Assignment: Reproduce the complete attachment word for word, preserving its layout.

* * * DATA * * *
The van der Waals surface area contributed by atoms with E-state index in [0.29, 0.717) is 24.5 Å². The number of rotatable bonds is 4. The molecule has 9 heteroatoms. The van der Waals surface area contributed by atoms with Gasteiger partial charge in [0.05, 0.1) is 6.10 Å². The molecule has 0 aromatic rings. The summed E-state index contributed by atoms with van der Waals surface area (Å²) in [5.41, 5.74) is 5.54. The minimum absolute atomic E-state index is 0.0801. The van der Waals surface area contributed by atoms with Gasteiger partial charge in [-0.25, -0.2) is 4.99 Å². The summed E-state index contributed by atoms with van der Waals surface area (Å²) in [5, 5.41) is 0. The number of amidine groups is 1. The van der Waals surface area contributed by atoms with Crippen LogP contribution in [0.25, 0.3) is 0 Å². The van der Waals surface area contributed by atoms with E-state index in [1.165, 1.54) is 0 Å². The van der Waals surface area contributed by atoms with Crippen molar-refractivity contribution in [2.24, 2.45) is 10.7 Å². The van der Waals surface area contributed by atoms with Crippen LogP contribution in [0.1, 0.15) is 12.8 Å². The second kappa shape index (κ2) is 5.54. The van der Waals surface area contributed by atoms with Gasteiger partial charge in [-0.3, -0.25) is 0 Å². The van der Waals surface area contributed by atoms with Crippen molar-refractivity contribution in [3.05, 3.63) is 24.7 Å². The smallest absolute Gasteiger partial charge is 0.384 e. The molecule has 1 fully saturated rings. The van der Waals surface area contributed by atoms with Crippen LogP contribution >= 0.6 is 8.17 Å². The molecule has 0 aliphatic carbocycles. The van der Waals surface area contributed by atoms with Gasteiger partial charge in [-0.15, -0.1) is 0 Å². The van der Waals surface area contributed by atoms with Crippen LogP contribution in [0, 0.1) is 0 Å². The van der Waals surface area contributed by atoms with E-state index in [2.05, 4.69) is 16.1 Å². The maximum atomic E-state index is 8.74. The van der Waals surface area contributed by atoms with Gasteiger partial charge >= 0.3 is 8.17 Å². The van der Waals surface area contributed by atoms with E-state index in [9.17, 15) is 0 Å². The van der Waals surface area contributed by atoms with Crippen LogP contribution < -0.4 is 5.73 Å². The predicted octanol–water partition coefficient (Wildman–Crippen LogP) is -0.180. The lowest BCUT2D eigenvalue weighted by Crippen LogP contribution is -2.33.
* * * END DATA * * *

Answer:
The van der Waals surface area contributed by atoms with E-state index in [0.29, 0.717) is 24.5 Å². The number of rotatable bonds is 4. The molecule has 9 heteroatoms. The van der Waals surface area contributed by atoms with Gasteiger partial charge in [0.05, 0.1) is 6.10 Å². The molecule has 0 aromatic rings. The summed E-state index contributed by atoms with van der Waals surface area (Å²) in [5.41, 5.74) is 5.54. The minimum absolute atomic E-state index is 0.0801. The van der Waals surface area contributed by atoms with Gasteiger partial charge in [-0.25, -0.2) is 4.99 Å². The summed E-state index contributed by atoms with van der Waals surface area (Å²) in [5, 5.41) is 0. The number of amidine groups is 1. The van der Waals surface area contributed by atoms with Crippen LogP contribution in [0.25, 0.3) is 0 Å². The van der Waals surface area contributed by atoms with E-state index in [1.165, 1.54) is 0 Å². The van der Waals surface area contributed by atoms with Crippen molar-refractivity contribution in [2.24, 2.45) is 10.7 Å². The van der Waals surface area contributed by atoms with Crippen LogP contribution in [0.1, 0.15) is 12.8 Å². The second kappa shape index (κ2) is 5.54. The van der Waals surface area contributed by atoms with Gasteiger partial charge in [-0.3, -0.25) is 0 Å². The van der Waals surface area contributed by atoms with Crippen molar-refractivity contribution in [3.05, 3.63) is 24.7 Å². The smallest absolute Gasteiger partial charge is 0.384 e. The molecule has 1 fully saturated rings. The van der Waals surface area contributed by atoms with Crippen LogP contribution >= 0.6 is 8.17 Å². The molecule has 0 aliphatic carbocycles. The van der Waals surface area contributed by atoms with Gasteiger partial charge in [-0.15, -0.1) is 0 Å². The van der Waals surface area contributed by atoms with Crippen LogP contribution in [0, 0.1) is 0 Å². The van der Waals surface area contributed by atoms with E-state index in [2.05, 4.69) is 16.1 Å². The maximum atomic E-state index is 8.74. The van der Waals surface area contributed by atoms with Gasteiger partial charge >= 0.3 is 8.17 Å². The van der Waals surface area contributed by atoms with E-state index in [9.17, 15) is 0 Å². The van der Waals surface area contributed by atoms with Crippen LogP contribution < -0.4 is 5.73 Å². The predicted octanol–water partition coefficient (Wildman–Crippen LogP) is -0.180. The lowest BCUT2D eigenvalue weighted by Crippen LogP contribution is -2.33.